Open for business: Lambeth’s new school for autistic children

20 January 2020

Written by: Lambeth Council

Children and young people - Council statements and updates - News and announcements - Post Type - Topic area

The first pupils at Lambeth’s new school for children and young people on the autism spectrum started lessons this week.

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Open for business: Lambeth’s new school for autistic children

The National Autistic Society (NAS) Vanguard School, in Kennington, will provide specialist education for autistic children from Lambeth and neighbouring boroughs.

Vanguard, spearheaded by local parents, is the National Autistic Society‘s ninth school and will eventually cater for up to 78 students aged 11-19.

Lambeth has helped and supported the project from the start. For example, the council worked with the NAS to identify a suitable location for the school. It then agreed to sell the site to the Education Funding Agency to enable the school to go ahead.

Vanguard will contribute to Lambeth Council’s plans to increase the number of places for special educational needs (SEN) pupils within the borough. In response to a SEN Review in 2012, the Council has also been developing 105 additional SEN places in mainstream schools and academies, and 45 Autistic Spectrum Disorder (ASD) places in primary schools.

Word from the Cabinet

Cllr Jennifer Brathwaite, Lambeth council’s Deputy Leader (Children & Young People), said: “I’m delighted that we’ve got to this stage with this important project, and the Vanguard School is ready to welcome its first pupils.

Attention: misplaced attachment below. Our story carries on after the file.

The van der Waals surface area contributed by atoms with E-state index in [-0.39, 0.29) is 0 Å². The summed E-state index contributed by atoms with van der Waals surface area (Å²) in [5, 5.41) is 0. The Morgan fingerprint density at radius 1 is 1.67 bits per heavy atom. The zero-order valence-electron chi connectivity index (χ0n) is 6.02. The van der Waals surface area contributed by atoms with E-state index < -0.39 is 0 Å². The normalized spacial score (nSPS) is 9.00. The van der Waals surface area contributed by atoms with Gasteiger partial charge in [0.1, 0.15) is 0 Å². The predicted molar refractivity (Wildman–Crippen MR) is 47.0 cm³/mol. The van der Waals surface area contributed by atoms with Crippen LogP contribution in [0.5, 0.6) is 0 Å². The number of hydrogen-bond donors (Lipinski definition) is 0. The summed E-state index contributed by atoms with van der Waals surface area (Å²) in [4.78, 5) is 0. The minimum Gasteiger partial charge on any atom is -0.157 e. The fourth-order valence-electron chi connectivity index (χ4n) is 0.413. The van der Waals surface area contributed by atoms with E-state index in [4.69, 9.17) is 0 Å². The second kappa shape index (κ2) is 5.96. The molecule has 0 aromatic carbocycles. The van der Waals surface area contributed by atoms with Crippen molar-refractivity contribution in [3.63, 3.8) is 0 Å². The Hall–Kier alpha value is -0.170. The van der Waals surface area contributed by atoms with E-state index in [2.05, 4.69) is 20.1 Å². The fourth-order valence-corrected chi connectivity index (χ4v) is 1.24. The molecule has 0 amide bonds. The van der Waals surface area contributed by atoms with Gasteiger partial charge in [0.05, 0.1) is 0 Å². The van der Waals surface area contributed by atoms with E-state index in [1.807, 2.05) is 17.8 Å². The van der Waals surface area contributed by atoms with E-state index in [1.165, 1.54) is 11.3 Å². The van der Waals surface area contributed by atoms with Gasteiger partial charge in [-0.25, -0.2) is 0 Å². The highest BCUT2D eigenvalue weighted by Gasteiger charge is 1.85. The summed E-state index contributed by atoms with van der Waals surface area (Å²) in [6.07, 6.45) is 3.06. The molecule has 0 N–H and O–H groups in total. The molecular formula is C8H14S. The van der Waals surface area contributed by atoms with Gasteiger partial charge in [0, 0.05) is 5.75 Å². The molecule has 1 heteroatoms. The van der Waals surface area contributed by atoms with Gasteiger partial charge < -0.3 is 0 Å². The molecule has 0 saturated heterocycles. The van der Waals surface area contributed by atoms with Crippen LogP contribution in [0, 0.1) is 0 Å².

“Lambeth already has a number of excellent schools that cater for pupils on the autism spectrum, and all of these are at full capacity and rated ‘Good’ or ‘Outstanding’ by Ofsted. We are therefore very pleased to have the Vanguard school to increase capacity.

“This means that we can avoid children having to travel outside the borough to get the education they need.

“This new school has been spearheaded by local parents and has enthusiastic support from the local community. We’re proud that the council has been involved in the joined-up working with the National Autistic Society, parents and other bodies from the start.”

The school was designed and purpose-built for autistic children by Pozzoni Architecture, on a site in Lollard Street identified by the council and the charity as a suitable location. It will grow gradually, with a phased intake of students, starting with students attending in years 7 and 8. As well as high-quality learning facilities, the two-storey, building has 14 classrooms, a sensory room, library and two therapy rooms.

The building also has a multi-use hall which will be shared with the local community out-of-hours, along with a kitchen, storage and community break-out spaces.

Antonia Evans, Head Teacher of the Vanguard School, said: “We are incredibly proud and excited to welcome our first students.

“We’ve been preparing for this moment for a long time. I can’t wait to get going and help our students to achieve their ambitions.

“A huge thank you to the many, many people who have worked so hard to get us to this point, especially Lambeth Council, the Department of Education and, most of all, local parents.  Without such strong backing and determination, our school would not be here.”